North side of the 6600 block of Hollywood Boulevard
John Barrymore was born with a classic profile and a rich heritage of histrionic ability but few inhibitions. His threescore years of life were indeed a continuous performance of frolicking across both the thespian boards and the news pages.
Barrymore was the son of the great Maurice Barrymore (born Herbert Blythe) and Georgia Drew, daughter of the immortal John Drew, an Irish actor in pre-Civil War Days. John was the youngest of their three children.
As a child he preferred the theater to school. He decided to become an artist instead of an actor, and was sent to London to study. But his stay there was brief. He returned to New York and enrolled in the Art Students League, but lasted only one day.
Before he was 20 Barrymore had worked on two metropolitan newspapers. He lasted only 20 minutes with the New York Morning Telegraph—just long enough to draw and submit one sketch. He did better on the Evening Journal, where he drew cartoons and illustrated news stories he covered as a reporter.
He made his stage debut Oct. 31, 1903, in a small part in "Magda" at Cleveland's Theater in Chicago.
Two months later he was on Broadway and after two seasons appeared in London with William Collier in "The Dictator."
Not until 1916 did he gain his place in serious drama, in which he was to win world renown. His first hit was as Falder in John Galsworthy's "Justice." It was followed by "Peter Ibbetsen" and Sem Benelli's "The Jest," in which John starred with his older brother Lionel Barrymore.
Then he appeared in Shakespeare's "Richard III" and in "Hamlet," probably his biggest success. He made his London debut at the famous Haymarket Theatre Feb. 20, 1925. On his return to America, President and Mrs. Coolidge attended the "Hamlet" first night in Washington and later entertained Barrymore at the White House.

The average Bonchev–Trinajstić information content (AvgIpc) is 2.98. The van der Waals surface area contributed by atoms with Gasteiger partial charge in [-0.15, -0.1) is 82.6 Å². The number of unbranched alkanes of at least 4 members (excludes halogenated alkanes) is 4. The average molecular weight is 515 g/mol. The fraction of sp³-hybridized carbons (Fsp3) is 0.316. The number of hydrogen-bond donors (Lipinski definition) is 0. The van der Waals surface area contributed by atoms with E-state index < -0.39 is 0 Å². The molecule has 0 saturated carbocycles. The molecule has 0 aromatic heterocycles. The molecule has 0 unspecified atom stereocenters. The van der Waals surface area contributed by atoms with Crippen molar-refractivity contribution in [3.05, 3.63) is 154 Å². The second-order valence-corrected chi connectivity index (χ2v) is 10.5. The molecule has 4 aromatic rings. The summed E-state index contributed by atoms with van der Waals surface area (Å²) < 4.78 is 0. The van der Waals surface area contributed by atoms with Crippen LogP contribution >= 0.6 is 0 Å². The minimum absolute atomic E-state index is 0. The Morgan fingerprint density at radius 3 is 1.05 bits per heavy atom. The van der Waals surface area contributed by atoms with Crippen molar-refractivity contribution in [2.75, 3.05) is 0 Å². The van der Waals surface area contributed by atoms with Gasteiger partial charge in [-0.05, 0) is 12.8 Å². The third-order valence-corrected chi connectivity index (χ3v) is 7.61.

With that peak of triumph Barrymore virtually abandoned the legitimate stage for motion pictures.
Hollywood capitalized on his tremendous box-office appeal and paired him with Lionel in such smashes as "Arsene Lupin" in 1931; "Rasputin" in which their sister Ethel Barrymore was paired with them; "Grand Hotel"; and "Dinner as Eight." He made the transition from the stage to the screen with ease.
Barrymore's last picture was "Playmates" with Kay Kyser.
Toward the end of his life, Barrymore declared bankruptcy. He turned to radio to make a financial comeback, appearing on Rudy Vallee's radio show. In poor health, his brother Lionel often filled in for him when he was too ill to perform.
On May 14, 1942, Barrymore and Vallee bantered in what would prove his final on-air performance.
"Yes," Barrymore read from his script, "this is my farewell appearance — I'm retiring."
"You mean," asked Vallee, "you are leaving acting flat?"
"Why not?" he said. "That's how it left me."
When it was suggested that the bit might not be in good taste given Barrymore's health, he called it "bunk" and "bosh."
"It's only a gag," he said. "Leave it in."
Points of interest